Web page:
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The effect of aging on liquor

Views: 1     Author: Site Editor     Publish Time: 2022-04-25      Origin: Site

Just as a child matures over time, whiskey, brandy, and other aged alcohols become more refined as they sit in barrels for several years. The aging process is critical to many styles of liquor because it gives them the color and flavor we expect.

What Effect Aging Has on Liquor

When an alcohol enters the barrel it is clear and relatively flavorless, much like vodka. During its time in the barrel, it will pick up flavors and colors from the wood and become the dark spirit we are familiar with in the bottle.

First, you will notice that aged liquor is darker than unaged liquor. Think about it: whiskey has an amber or golden brown color while vodka is clear. This is because (most) whiskey is aged and vodka is not.

There are exceptions to this and in the world of whiskey; moonshine is a perfect example because it is unaged whiskey. Pisco is another example as this brandy cannot, by law, be aged in wood. Both moonshine and pisco are clear and colorless.


DEGONG spirits distillery equipment

The Flavor of the Barrel

More important than the color is the flavor that is added to aged spirits. At the same time, this 'flavor enhancement' mellows out any harsh notes found in the distillate (liquor straight out of the still).

You will often read whiskey reviews that talk about an 'oakiness' or 'undertones of charred oak.' As the spirit is in contact with the wood, it pulls out some of those woody flavors. It is similar to grilling salmon on a cedar plank.

Depending on the wood used in the barrel, you will get different flavors.

It is common for distilleries to play with the types of wood used in their barrels and enthusiasts often look forward to the new tastes. The liquor's flavor will also be affected by the previous use of the barrel.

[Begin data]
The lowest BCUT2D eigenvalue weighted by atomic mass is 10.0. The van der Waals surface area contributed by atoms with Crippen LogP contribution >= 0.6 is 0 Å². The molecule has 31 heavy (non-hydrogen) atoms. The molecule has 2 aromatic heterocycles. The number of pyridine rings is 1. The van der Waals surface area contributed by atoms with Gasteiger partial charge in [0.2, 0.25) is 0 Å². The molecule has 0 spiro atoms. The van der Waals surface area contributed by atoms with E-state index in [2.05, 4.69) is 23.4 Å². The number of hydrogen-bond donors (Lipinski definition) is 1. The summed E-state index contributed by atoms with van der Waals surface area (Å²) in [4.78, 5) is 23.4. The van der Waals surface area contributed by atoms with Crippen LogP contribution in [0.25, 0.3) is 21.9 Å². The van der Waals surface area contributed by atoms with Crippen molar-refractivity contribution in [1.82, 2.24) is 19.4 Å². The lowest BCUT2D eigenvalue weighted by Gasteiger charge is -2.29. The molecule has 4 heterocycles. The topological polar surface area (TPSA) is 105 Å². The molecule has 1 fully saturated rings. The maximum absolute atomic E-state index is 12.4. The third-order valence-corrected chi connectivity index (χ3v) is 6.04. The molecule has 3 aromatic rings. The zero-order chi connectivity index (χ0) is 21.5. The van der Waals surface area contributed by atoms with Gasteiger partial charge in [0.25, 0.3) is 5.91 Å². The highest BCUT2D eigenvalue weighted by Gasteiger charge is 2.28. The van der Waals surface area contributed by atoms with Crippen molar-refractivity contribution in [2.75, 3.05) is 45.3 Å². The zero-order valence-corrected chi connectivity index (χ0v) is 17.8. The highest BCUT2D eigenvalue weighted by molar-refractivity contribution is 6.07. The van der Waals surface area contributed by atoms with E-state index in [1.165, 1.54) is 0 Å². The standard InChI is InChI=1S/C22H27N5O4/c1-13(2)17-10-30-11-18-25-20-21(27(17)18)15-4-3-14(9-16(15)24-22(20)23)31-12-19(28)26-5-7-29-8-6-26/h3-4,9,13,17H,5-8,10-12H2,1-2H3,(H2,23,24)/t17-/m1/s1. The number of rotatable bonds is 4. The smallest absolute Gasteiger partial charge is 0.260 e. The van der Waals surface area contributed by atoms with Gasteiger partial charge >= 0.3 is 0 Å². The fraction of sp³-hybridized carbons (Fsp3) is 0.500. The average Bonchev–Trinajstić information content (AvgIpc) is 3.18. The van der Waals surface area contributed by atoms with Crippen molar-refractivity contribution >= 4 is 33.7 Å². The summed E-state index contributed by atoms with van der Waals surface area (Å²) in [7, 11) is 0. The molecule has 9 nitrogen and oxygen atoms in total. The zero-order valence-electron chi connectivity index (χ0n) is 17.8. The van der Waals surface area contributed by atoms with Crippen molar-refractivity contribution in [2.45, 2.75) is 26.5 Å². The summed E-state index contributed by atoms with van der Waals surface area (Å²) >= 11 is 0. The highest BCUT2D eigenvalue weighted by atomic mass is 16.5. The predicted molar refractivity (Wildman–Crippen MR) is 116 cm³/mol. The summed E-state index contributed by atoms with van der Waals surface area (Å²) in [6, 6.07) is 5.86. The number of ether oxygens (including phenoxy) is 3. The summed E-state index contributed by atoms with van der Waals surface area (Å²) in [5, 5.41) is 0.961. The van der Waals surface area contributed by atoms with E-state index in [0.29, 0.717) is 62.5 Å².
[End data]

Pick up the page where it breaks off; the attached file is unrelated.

How to Tell the Age of Alcohol

Not all distilled spirits are aged and some must meet minimum requirements to be placed within a certain class. For example:

  • Single malt scotch and Irish whiskeys must all be aged for a minimum of 3 years.

  • Other spirits, such as rum, have no requirements for aging.

  • Vodkas and gins are typically unaged.

Many times, especially in the case of whiskey, the label will indicate the liquor's age. This is particularly true when the brand wants to show off how old the bottling is.

Why Is Whiskey Aged Longer Than Rum and Tequila?

Why don't we see many 50-year-old rums or 20-year-old tequilas? The simple answer is climate.

Think about the climate differences between major whiskey regions like the United States, Canada, Ireland, and Scotland versus Mexico where tequila is produced and the Caribbean and South America where the majority of rum is made. The climate of the region is the main factor in how long a spirit needs to be aged to its optimal potential.

In hotter climates, the aging process is naturally sped up so it is unnecessary to keep tequila or rum in barrels for more than a few years. Tequila reaches a peak at around 2 to 3 years and rum averages about 8 years.

In the case of rum, the time is going to depend significantly on the location where it is produced, which can be anywhere in the world. A rum that is aged in New England may need 2 to 3 more years in the barrel than a rum aged in the Caribbean.

In contrast, the majority of whiskey and brandy distillers are located in the northern hemisphere in locations that experience significant annual shifts in temperature. The extreme cold and heat along with mild periods in between require a longer time in the barrels in order to obtain the correct mellowing and barrel notes in the whiskey.

You will notice that the more northern the whiskey, the longer it is aged. That is why it is not uncommon to see scotch that has been aged for 25 years while the best bourbons may only spend 7 years in the barrel.

Even a barrel's location inside the rackhouse (or rickhouse, where the barrels are stored during aging) can affect the liquor. Many distilleries choose to rotate the barrels from the top to the bottom over the years because of the different temperatures found inside these warehouse-sized buildings.

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